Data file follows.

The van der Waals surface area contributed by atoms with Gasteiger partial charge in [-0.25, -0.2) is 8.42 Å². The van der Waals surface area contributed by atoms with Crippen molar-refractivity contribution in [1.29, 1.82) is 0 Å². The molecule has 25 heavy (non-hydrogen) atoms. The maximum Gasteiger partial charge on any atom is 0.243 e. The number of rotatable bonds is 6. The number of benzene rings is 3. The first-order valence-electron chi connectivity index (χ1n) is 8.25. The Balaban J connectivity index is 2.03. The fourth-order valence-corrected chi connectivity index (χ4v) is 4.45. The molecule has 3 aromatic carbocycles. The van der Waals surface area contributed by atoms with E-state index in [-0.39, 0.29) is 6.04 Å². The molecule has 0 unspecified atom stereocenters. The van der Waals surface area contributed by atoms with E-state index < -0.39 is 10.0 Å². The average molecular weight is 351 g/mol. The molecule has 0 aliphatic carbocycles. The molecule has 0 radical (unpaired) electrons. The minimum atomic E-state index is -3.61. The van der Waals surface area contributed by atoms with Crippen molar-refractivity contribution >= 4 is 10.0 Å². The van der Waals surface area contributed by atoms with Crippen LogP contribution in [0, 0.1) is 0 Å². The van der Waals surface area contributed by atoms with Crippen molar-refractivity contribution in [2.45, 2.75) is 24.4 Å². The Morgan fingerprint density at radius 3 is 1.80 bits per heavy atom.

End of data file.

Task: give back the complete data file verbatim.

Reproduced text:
The van der Waals surface area contributed by atoms with Gasteiger partial charge in [-0.25, -0.2) is 8.42 Å². The van der Waals surface area contributed by atoms with Crippen molar-refractivity contribution in [1.29, 1.82) is 0 Å². The molecule has 25 heavy (non-hydrogen) atoms. The maximum Gasteiger partial charge on any atom is 0.243 e. The number of rotatable bonds is 6. The number of benzene rings is 3. The first-order valence-electron chi connectivity index (χ1n) is 8.25. The Balaban J connectivity index is 2.03. The fourth-order valence-corrected chi connectivity index (χ4v) is 4.45. The molecule has 3 aromatic carbocycles. The van der Waals surface area contributed by atoms with E-state index in [-0.39, 0.29) is 6.04 Å². The molecule has 0 unspecified atom stereocenters. The van der Waals surface area contributed by atoms with E-state index < -0.39 is 10.0 Å². The average molecular weight is 351 g/mol. The molecule has 0 aliphatic carbocycles. The molecule has 0 radical (unpaired) electrons. The minimum atomic E-state index is -3.61. The van der Waals surface area contributed by atoms with Crippen molar-refractivity contribution >= 4 is 10.0 Å². The van der Waals surface area contributed by atoms with Crippen LogP contribution in [0, 0.1) is 0 Å². The van der Waals surface area contributed by atoms with Crippen molar-refractivity contribution in [2.45, 2.75) is 24.4 Å². The Morgan fingerprint density at radius 3 is 1.80 bits per heavy atom.